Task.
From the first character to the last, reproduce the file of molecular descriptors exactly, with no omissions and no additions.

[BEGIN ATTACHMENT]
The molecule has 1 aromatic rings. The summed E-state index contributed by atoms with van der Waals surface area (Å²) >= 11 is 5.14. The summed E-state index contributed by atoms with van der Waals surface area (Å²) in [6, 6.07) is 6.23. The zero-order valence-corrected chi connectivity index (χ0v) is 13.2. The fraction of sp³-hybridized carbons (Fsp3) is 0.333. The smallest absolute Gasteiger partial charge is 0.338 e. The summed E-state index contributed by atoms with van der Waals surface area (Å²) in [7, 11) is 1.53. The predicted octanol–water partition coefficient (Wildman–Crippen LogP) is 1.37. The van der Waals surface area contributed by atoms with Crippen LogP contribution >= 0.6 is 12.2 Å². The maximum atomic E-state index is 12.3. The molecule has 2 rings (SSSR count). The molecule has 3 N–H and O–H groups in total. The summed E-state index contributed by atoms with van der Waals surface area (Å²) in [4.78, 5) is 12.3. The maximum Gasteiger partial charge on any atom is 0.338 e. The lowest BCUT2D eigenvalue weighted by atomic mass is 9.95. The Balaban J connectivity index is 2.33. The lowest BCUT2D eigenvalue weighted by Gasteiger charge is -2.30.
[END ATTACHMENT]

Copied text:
The molecule has 1 aromatic rings. The summed E-state index contributed by atoms with van der Waals surface area (Å²) >= 11 is 5.14. The summed E-state index contributed by atoms with van der Waals surface area (Å²) in [6, 6.07) is 6.23. The zero-order valence-corrected chi connectivity index (χ0v) is 13.2. The fraction of sp³-hybridized carbons (Fsp3) is 0.333. The smallest absolute Gasteiger partial charge is 0.338 e. The summed E-state index contributed by atoms with van der Waals surface area (Å²) in [7, 11) is 1.53. The predicted octanol–water partition coefficient (Wildman–Crippen LogP) is 1.37. The van der Waals surface area contributed by atoms with Crippen LogP contribution >= 0.6 is 12.2 Å². The maximum atomic E-state index is 12.3. The molecule has 2 rings (SSSR count). The molecule has 3 N–H and O–H groups in total. The summed E-state index contributed by atoms with van der Waals surface area (Å²) in [4.78, 5) is 12.3. The maximum Gasteiger partial charge on any atom is 0.338 e. The lowest BCUT2D eigenvalue weighted by atomic mass is 9.95. The Balaban J connectivity index is 2.33. The lowest BCUT2D eigenvalue weighted by Gasteiger charge is -2.30.